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Harper, Lewis, Rhodes college bound
Tucory Rhodes - photo by Phgoto by Patty Leon

Liberty County football players Jordan Harper, Tavoris Lewis and Tucory Rhodes signed letters of intent to Carson-Newman, Valdosta and Albany State, respectively, during National Signing Day on Feb. 2.

The ceremony took place at the school’s media center, where the boys were surrounded by their family and friends.

Panther Jovan Bennett signed to play at Tuskegee, joining his two older brothers at the historic university. Lady Panther Jana Jones is headed to the University of Louisiana-Lafayette on a track scholarship.


Jordan Harper

Harper was a two-year starter at center for Liberty County. During that time, Harper played a key role in helping the team rush for more than 3,600 yards, according to Panthers offensive coordinator Ryan Glazer.

Harper was named the team’s best offensive lineman in 2010 and also won the team academic award all four years. Additionally, he served as the Panthers’ long snapper.

Harper said the Eagles are looking at Harper as a long snapper but also have plans to move him.

"(Carson-Newman head coach Ken Sparks) wants to change my position to tight end," Harper said. "I feel comfortable and I can adjust."

Harper decided to become an Eagle because, "I like that it’s a Christian school and that it’s a small college where I can get one-on-one attention. They have an awesome football program and they like to win and so do I," he said.

Harper plans to study biology and pre-med. Knowing he has to compete against a class of 41 other signees at Carson-Newman, Harper said he is speed training and lifting weights to help avoid being red-shirted the first year.

"I would get a chance to start my sophomore year, but it all depends on how everyone else plays and how I play my freshman year," he said. "I’m working hard to get ready for college."

Harper said competing at the college level is something he has wanted to do since he began playing football in seventh grade.

Harper’s mother admitted she has mixed emotions about her son moving on to college.

"I’m happy, but it’s hard for me," Lisa Harper said. "He doesn’t like me to say this but I call him my baby. He is my youngest and it’s going to be kind of hard letting him go, but he won’t be too far away.

"I knew this day was coming and I thought I would be more prepared, but I guess you are never really prepared until it hits you in the face. Jordan has always persevered. He’s always set a goal and worked hard to accomplish it."


Tavoris Lewis

Tavoris Lewis played at Wayne County High School before he became a Panther last season. At Liberty, Lewis played on both sides of the ball as a wide receiver and running back and defensive back. He also returned kicks.

Lewis had 774 all-purpose yards, including 14 catches for 369 yards and four touchdowns and a two-point conversion. He averaged 26.3 yards per catch.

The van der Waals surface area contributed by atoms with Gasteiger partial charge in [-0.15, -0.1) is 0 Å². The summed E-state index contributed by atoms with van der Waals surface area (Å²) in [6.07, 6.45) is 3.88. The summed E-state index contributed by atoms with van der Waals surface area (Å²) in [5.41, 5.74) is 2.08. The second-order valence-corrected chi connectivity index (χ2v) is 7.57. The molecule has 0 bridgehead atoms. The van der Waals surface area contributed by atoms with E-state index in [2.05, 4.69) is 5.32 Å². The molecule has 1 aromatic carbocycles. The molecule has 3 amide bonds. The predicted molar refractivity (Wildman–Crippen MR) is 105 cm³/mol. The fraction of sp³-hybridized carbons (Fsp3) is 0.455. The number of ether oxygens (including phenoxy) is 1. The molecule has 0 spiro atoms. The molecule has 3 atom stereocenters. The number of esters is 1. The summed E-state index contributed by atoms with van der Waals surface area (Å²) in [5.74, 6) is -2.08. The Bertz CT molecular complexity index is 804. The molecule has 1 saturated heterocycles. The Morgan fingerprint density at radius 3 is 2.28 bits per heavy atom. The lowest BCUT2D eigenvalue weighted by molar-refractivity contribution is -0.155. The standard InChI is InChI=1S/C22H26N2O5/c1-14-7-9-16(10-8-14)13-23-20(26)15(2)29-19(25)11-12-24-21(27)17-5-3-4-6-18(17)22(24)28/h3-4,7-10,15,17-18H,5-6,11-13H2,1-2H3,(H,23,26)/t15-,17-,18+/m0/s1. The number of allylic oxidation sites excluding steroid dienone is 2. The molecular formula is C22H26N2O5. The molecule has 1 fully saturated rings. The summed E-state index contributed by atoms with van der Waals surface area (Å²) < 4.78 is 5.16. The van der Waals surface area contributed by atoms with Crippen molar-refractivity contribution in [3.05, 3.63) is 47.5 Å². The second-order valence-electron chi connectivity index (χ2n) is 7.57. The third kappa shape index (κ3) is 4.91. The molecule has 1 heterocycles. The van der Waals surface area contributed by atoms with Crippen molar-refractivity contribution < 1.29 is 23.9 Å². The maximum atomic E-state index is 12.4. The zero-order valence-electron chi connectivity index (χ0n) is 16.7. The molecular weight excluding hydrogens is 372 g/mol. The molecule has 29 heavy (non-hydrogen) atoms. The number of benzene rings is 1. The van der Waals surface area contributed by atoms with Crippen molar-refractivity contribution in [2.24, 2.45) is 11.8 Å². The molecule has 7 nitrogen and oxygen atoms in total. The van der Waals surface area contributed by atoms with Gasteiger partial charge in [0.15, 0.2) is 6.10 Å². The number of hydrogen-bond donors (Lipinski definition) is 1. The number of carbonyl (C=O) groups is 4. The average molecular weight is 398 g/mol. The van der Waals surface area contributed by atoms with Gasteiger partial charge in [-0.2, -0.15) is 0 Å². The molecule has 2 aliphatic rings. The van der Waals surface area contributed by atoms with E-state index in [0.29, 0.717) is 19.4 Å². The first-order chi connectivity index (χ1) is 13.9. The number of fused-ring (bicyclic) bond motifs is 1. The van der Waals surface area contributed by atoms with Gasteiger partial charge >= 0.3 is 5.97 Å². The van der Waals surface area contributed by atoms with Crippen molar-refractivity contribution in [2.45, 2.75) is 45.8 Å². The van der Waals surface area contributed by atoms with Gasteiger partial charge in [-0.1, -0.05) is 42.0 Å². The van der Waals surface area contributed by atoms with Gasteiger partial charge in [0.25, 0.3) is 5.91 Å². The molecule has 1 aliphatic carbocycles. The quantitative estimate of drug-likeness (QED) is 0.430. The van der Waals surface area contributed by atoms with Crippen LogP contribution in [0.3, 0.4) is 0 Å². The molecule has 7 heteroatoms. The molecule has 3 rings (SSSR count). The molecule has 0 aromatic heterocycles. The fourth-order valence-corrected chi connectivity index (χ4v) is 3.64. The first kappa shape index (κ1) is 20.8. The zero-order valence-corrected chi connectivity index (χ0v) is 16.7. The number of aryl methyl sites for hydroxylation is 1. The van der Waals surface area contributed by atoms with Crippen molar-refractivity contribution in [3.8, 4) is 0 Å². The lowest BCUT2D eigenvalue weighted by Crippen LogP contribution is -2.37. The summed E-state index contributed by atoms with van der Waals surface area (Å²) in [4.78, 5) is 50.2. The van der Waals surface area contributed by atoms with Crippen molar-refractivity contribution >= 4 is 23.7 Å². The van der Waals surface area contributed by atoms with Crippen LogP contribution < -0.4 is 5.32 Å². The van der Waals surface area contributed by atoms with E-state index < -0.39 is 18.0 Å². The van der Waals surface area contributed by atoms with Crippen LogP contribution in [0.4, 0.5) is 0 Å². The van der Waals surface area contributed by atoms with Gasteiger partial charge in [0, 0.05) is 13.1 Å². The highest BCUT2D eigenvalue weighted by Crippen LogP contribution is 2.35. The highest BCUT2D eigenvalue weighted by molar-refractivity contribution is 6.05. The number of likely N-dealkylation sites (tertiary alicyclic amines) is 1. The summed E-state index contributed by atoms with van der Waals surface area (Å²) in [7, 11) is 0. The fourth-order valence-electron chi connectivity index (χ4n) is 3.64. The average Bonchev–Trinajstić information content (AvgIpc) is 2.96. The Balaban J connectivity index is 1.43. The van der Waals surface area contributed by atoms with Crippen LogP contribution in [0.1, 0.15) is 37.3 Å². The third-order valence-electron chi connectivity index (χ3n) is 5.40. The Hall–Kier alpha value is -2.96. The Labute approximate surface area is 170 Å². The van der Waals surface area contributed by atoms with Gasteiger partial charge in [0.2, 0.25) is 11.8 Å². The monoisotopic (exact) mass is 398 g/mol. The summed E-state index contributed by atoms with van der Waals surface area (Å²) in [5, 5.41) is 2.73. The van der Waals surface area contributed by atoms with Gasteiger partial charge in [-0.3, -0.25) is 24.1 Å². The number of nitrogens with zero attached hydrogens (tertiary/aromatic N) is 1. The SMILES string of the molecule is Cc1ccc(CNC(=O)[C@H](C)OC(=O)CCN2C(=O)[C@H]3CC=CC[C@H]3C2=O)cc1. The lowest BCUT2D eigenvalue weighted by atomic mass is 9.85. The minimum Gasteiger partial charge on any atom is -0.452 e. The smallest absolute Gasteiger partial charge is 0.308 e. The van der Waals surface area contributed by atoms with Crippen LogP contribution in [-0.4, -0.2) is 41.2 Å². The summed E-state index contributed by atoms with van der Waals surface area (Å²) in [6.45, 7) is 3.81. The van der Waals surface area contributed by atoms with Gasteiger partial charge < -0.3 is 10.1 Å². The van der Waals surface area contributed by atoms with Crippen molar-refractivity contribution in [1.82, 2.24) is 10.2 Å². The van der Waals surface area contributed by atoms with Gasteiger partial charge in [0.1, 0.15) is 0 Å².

Defensively, Lewis registered 38 tackles, 10 pass deflections, one interception and forced one fumble as a Panther.

Lewis was selected to the All-Region first team in both his junior and senior seasons. He was named Liberty County’s best wide receiver in 2010.

He said the Blazers’ coaching staff is looking to play him at safety and he could start right away.

"If I show them I’m a good player they are looking to start me my first year so I plan to work hard at it," he said.

Lewis said he was about 13 when he was influenced by his older brother Tracy Lewis, who plays for the Hinesville Hurricanes semi-pro team. The Hurricanes were this season’s Southeastern American Football League Conference Champions.

"My brother was better in sports," he said. "I saw how he garnered a lot of attention and I told myself I was going to work hard to be the same in athletics. I followed right behind him."

He plans to study criminal justice and become a law enforcement officer.

Lewis’ mother said she is proud of her son.

"I am excited and other than that there are no words right now," Vanessa Shuman said. "This was something he always talked about and it has come to light. I am looking forward for him to go farther than just college and hopefully go pro."


Tucory Rhodes

Rhodes was a four-year starter at Liberty County High School and rang up 255 career tackles. During that time, he had 25 tackles for a loss, 12 sacks, five forced fumbles and recovered three fumbles. He also scored a touchdown, recorded a safety and had an interception as the Panthers’ outside linebacker.

On special teams, Rhodes blocked three punts, two field-goal tries and a two-point conversion attempt.

He was awarded the team’s defensive MVP in 2010 and in 2009 was named the team’s most versatile player. In 2008, Rhodes was Liberty’s best defensive back. Rhodes’ play against powerhouse Statesboro gained him local media attention after his 10 tackles helped LCHS to a 29-0 win.

Rhodes also plays on the Panthers’ basketball team.

He said he plans to study computer science while playing football for the Golden Rams and was completely overwhelmed after signing his name.

"It feels good right now and I really don’t know what to say," he said.

Rhodes said the Rams are looking to switch him from a linebacker to a free safety or cornerback.

"I have to work on getting my feet work faster so I can cover the players, and I’m working on improving my speed," he said. "They are planning to start me my first year."

"He has worked real hard and tried hard out on the field and he’s made the coaches happy," mom Cora McClendon said.

Rhodes’ mother said she is happy to see her son play at the next level and hopes Rhodes’ younger sister, Courtney, who is a Long County basketball player, will follow suit.

"I played basketball but I didn’t really go out for it because I had a heart murmur at the time," McLendon said. "They are doing what I wanted to do and it feels good."

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